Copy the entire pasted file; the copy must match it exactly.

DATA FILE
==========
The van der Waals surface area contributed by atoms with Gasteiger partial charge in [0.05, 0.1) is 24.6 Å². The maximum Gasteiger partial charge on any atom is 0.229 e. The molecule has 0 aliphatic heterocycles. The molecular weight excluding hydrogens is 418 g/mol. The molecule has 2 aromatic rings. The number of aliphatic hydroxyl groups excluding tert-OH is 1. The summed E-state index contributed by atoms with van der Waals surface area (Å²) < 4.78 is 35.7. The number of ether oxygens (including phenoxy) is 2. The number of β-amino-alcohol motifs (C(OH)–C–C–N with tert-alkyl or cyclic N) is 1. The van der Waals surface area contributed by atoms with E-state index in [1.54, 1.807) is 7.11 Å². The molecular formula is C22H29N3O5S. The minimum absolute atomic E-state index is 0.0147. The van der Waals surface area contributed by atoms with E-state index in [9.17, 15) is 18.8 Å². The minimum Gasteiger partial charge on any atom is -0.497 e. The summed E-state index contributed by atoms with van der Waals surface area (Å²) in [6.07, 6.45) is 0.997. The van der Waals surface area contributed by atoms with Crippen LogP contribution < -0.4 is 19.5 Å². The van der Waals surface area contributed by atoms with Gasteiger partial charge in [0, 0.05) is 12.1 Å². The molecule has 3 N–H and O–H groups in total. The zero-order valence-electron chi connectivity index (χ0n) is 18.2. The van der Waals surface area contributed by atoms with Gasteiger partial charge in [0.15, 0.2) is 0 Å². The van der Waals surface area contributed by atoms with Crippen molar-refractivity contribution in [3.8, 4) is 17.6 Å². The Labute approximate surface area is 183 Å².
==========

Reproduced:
The van der Waals surface area contributed by atoms with Gasteiger partial charge in [0.05, 0.1) is 24.6 Å². The maximum Gasteiger partial charge on any atom is 0.229 e. The molecule has 0 aliphatic heterocycles. The molecular weight excluding hydrogens is 418 g/mol. The molecule has 2 aromatic rings. The number of aliphatic hydroxyl groups excluding tert-OH is 1. The summed E-state index contributed by atoms with van der Waals surface area (Å²) < 4.78 is 35.7. The number of ether oxygens (including phenoxy) is 2. The number of β-amino-alcohol motifs (C(OH)–C–C–N with tert-alkyl or cyclic N) is 1. The van der Waals surface area contributed by atoms with E-state index in [1.54, 1.807) is 7.11 Å². The molecular formula is C22H29N3O5S. The minimum absolute atomic E-state index is 0.0147. The van der Waals surface area contributed by atoms with E-state index in [9.17, 15) is 18.8 Å². The minimum Gasteiger partial charge on any atom is -0.497 e. The summed E-state index contributed by atoms with van der Waals surface area (Å²) in [6.07, 6.45) is 0.997. The van der Waals surface area contributed by atoms with Crippen LogP contribution < -0.4 is 19.5 Å². The van der Waals surface area contributed by atoms with Gasteiger partial charge in [0, 0.05) is 12.1 Å². The molecule has 3 N–H and O–H groups in total. The zero-order valence-electron chi connectivity index (χ0n) is 18.2. The van der Waals surface area contributed by atoms with Gasteiger partial charge in [0.15, 0.2) is 0 Å². The van der Waals surface area contributed by atoms with Crippen molar-refractivity contribution in [3.8, 4) is 17.6 Å². The Labute approximate surface area is 183 Å².